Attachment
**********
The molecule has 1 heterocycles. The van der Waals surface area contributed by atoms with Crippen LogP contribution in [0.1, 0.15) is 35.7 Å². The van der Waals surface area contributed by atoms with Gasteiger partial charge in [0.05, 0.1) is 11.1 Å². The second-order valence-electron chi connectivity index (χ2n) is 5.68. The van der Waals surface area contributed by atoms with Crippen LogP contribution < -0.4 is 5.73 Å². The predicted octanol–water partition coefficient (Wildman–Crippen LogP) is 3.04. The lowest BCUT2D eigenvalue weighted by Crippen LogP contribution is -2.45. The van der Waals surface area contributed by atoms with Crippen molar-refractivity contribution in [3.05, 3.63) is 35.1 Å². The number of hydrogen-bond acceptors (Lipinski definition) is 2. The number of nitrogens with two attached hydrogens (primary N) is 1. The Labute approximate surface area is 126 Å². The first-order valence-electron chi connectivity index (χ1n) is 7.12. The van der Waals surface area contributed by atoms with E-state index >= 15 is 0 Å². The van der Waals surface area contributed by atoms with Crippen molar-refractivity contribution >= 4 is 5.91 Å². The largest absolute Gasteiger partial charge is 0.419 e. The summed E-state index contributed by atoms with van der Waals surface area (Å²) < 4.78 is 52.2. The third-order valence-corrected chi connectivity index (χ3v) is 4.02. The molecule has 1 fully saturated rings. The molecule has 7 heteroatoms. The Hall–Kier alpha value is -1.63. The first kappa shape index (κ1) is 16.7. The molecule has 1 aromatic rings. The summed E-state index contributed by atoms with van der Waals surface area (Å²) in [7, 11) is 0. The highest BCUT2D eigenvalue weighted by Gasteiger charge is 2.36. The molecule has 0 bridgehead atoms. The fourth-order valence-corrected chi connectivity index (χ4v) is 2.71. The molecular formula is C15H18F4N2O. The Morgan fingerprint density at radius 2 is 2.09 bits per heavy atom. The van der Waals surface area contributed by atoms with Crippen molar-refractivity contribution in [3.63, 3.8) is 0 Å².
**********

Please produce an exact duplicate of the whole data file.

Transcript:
The molecule has 1 heterocycles. The van der Waals surface area contributed by atoms with Crippen LogP contribution in [0.1, 0.15) is 35.7 Å². The van der Waals surface area contributed by atoms with Gasteiger partial charge in [0.05, 0.1) is 11.1 Å². The second-order valence-electron chi connectivity index (χ2n) is 5.68. The van der Waals surface area contributed by atoms with Crippen LogP contribution < -0.4 is 5.73 Å². The predicted octanol–water partition coefficient (Wildman–Crippen LogP) is 3.04. The lowest BCUT2D eigenvalue weighted by Crippen LogP contribution is -2.45. The van der Waals surface area contributed by atoms with Crippen molar-refractivity contribution in [3.05, 3.63) is 35.1 Å². The number of hydrogen-bond acceptors (Lipinski definition) is 2. The number of nitrogens with two attached hydrogens (primary N) is 1. The Labute approximate surface area is 126 Å². The first-order valence-electron chi connectivity index (χ1n) is 7.12. The van der Waals surface area contributed by atoms with E-state index >= 15 is 0 Å². The van der Waals surface area contributed by atoms with Crippen molar-refractivity contribution >= 4 is 5.91 Å². The largest absolute Gasteiger partial charge is 0.419 e. The summed E-state index contributed by atoms with van der Waals surface area (Å²) < 4.78 is 52.2. The third-order valence-corrected chi connectivity index (χ3v) is 4.02. The molecule has 1 fully saturated rings. The molecule has 7 heteroatoms. The Hall–Kier alpha value is -1.63. The first kappa shape index (κ1) is 16.7. The molecule has 1 aromatic rings. The summed E-state index contributed by atoms with van der Waals surface area (Å²) in [7, 11) is 0. The highest BCUT2D eigenvalue weighted by Gasteiger charge is 2.36. The molecule has 0 bridgehead atoms. The fourth-order valence-corrected chi connectivity index (χ4v) is 2.71. The molecular formula is C15H18F4N2O. The Morgan fingerprint density at radius 2 is 2.09 bits per heavy atom. The van der Waals surface area contributed by atoms with Crippen molar-refractivity contribution in [3.63, 3.8) is 0 Å².